IT Success: Never Let The SI Take The Wheel

Large IT projects frequently fail. One of the SIs (the usual suspects) is invariably involved. So are the SIs in some way the villains – or just unlucky to find themselves, so often, innocent bystanders at the scene of the crime?

Client organizations don’t do major systems projects every year.  SIs do them for a living. So it’s natural that clients look to leverage their SI’s expertise, a tendency reinforced by the SI’s pitch: ‘We’ve done it a hundred times. Just trust us…’.

It’s understandable too that, once the SI has been selected, clients most often sigh with relief – and surrender to their comforting embrace. Willingly seduced, they allow their SI’s methodologies and tools to dictate almost every aspect of their program.

The client and the SI have conflicting agendas of course, in at least two vital areas:

Business Transformation vs IT Project. The SI is hired ultimately to deliver an IT project.  So the SI will always focus on the technology issues.  But all the evidence suggests that projects fail when they neglect business stakeholder engagement and lose sight of wider business perspectives.

Sustainability. The SI has a project focus, often strongly reinforced by contractual incentives.  The SI needs to get the system delivered so it can get paid and move on. Whereas the client has a longer term and more holistic perspective. The client is looking for sustainable improvement.

These conflicting agendas can be worked out – through an ongoing dialog driven by the client, which must retain responsibility for staying in control of the SI relationship.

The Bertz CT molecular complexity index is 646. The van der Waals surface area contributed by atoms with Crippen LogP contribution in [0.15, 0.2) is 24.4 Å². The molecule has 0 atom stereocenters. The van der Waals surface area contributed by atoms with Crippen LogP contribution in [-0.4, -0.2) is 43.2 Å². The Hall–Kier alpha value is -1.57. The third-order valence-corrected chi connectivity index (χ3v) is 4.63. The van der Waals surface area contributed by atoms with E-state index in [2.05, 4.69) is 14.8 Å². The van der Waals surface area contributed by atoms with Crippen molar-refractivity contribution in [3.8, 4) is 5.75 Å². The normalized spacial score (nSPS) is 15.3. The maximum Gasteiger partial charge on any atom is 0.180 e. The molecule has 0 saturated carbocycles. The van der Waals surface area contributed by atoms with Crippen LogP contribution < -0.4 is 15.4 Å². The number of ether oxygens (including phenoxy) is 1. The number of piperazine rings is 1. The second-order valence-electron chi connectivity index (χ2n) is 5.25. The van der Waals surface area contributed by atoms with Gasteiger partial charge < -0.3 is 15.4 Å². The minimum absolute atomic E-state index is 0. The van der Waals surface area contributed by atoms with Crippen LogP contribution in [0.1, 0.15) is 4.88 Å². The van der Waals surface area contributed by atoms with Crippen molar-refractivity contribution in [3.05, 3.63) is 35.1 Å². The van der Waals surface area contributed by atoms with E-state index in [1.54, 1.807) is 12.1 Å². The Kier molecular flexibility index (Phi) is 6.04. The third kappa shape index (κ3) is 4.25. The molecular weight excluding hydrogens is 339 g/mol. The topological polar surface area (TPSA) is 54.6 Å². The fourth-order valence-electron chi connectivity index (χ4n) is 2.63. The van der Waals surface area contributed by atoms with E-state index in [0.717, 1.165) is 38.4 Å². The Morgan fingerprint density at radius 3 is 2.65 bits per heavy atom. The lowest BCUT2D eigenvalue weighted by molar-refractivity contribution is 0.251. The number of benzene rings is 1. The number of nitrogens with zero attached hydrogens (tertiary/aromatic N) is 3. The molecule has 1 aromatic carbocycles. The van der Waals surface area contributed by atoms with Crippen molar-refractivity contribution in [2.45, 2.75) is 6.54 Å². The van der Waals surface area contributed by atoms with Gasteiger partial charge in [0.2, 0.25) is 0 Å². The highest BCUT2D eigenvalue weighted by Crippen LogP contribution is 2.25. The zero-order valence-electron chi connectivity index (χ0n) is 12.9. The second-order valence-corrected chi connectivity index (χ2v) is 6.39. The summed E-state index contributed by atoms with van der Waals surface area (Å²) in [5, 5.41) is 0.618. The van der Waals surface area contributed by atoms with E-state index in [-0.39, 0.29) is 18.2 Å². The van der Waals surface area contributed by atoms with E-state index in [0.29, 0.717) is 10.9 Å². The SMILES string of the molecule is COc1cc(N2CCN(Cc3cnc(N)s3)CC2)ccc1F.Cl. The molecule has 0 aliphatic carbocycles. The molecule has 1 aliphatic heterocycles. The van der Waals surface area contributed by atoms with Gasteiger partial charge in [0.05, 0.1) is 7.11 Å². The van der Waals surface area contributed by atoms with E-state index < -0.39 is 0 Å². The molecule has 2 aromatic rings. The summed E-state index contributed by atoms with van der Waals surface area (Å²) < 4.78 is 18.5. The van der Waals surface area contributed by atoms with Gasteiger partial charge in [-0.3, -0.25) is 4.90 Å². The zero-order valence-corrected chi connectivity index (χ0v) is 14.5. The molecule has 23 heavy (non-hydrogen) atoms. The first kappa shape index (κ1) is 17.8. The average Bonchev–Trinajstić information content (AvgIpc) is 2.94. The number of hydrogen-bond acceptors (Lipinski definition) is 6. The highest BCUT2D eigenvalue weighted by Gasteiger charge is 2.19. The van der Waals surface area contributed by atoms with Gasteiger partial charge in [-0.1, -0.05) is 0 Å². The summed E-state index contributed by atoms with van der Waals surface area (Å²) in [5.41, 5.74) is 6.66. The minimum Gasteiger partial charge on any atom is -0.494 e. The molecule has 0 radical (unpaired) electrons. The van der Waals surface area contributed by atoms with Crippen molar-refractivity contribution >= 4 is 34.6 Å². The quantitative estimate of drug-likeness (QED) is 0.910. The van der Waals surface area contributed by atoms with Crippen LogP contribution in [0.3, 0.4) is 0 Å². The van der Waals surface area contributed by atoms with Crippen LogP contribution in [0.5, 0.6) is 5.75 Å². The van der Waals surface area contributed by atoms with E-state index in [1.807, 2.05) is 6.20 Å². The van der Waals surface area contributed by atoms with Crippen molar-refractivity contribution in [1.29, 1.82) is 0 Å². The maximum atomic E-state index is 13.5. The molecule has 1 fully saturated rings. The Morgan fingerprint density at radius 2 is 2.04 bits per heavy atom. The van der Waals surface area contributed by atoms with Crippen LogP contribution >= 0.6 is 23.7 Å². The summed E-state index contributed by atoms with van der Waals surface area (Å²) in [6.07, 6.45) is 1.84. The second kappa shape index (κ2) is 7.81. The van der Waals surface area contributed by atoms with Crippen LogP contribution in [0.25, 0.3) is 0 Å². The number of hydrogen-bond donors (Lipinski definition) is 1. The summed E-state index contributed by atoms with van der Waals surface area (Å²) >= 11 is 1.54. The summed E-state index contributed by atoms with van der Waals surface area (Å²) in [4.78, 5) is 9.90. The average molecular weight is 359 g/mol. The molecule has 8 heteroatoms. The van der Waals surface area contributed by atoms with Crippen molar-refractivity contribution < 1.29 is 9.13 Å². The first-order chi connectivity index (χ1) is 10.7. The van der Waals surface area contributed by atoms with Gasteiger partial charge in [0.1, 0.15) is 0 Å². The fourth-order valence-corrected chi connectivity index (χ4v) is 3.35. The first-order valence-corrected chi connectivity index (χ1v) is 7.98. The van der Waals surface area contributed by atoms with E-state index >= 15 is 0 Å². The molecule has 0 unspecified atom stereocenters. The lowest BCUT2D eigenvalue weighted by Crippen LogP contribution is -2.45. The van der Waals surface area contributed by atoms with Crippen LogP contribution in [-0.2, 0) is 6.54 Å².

But most client organizations just don’t have a collaborative framework to enable this essential dialog in any productive way. The result is that the SI usually takes the wheel.  And so the focus shifts to the IT aspects and the system go-live, significantly increasing the risk of project failure.

Straws in the wind suggest that things are changing. IT projects that I know of which have adopted Nimbus have also reduced the SI’s role.  By spending less, they seem to get more. The client avoids capture by the SI, and so can ensure the effective collaboration that prevents ‘a business transformation project enabled by IT’ degrading into ‘another IT project’ – significantly increasing the chances of sustainable success.

Essentially, the client gets to focus the SI on its core competences – and avoids the cost of man-years of consultants leading low-value process workshops in airport hotels.

Related Posts

29 Oct 2012    IT Project Failure: How Did We End Up Here?

23 Oct 2012    Mapping The Stakeholders in GBS Success

© Text Michael Gammage 2013

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